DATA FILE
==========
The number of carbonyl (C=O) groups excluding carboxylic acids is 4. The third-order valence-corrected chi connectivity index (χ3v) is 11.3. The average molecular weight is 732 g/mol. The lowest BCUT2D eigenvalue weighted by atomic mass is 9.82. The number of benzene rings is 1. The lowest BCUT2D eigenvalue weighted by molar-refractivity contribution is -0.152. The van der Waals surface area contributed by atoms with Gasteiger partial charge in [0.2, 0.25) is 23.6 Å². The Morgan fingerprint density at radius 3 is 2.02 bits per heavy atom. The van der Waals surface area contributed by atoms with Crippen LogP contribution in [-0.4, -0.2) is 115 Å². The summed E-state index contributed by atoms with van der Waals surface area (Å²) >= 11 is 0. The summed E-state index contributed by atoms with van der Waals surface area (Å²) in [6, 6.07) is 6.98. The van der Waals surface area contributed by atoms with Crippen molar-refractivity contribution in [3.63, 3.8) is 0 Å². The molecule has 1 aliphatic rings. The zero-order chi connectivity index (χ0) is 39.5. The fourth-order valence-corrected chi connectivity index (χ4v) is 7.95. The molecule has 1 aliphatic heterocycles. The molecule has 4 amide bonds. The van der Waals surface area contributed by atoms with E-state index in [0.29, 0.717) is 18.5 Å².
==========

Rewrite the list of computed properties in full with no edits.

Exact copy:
The number of carbonyl (C=O) groups excluding carboxylic acids is 4. The third-order valence-corrected chi connectivity index (χ3v) is 11.3. The average molecular weight is 732 g/mol. The lowest BCUT2D eigenvalue weighted by atomic mass is 9.82. The number of benzene rings is 1. The lowest BCUT2D eigenvalue weighted by molar-refractivity contribution is -0.152. The van der Waals surface area contributed by atoms with Gasteiger partial charge in [0.2, 0.25) is 23.6 Å². The Morgan fingerprint density at radius 3 is 2.02 bits per heavy atom. The van der Waals surface area contributed by atoms with Crippen LogP contribution in [-0.4, -0.2) is 115 Å². The summed E-state index contributed by atoms with van der Waals surface area (Å²) >= 11 is 0. The summed E-state index contributed by atoms with van der Waals surface area (Å²) in [6, 6.07) is 6.98. The van der Waals surface area contributed by atoms with Crippen molar-refractivity contribution in [3.63, 3.8) is 0 Å². The molecule has 1 aliphatic rings. The zero-order chi connectivity index (χ0) is 39.5. The fourth-order valence-corrected chi connectivity index (χ4v) is 7.95. The molecule has 1 aliphatic heterocycles. The molecule has 4 amide bonds. The van der Waals surface area contributed by atoms with E-state index in [0.29, 0.717) is 18.5 Å².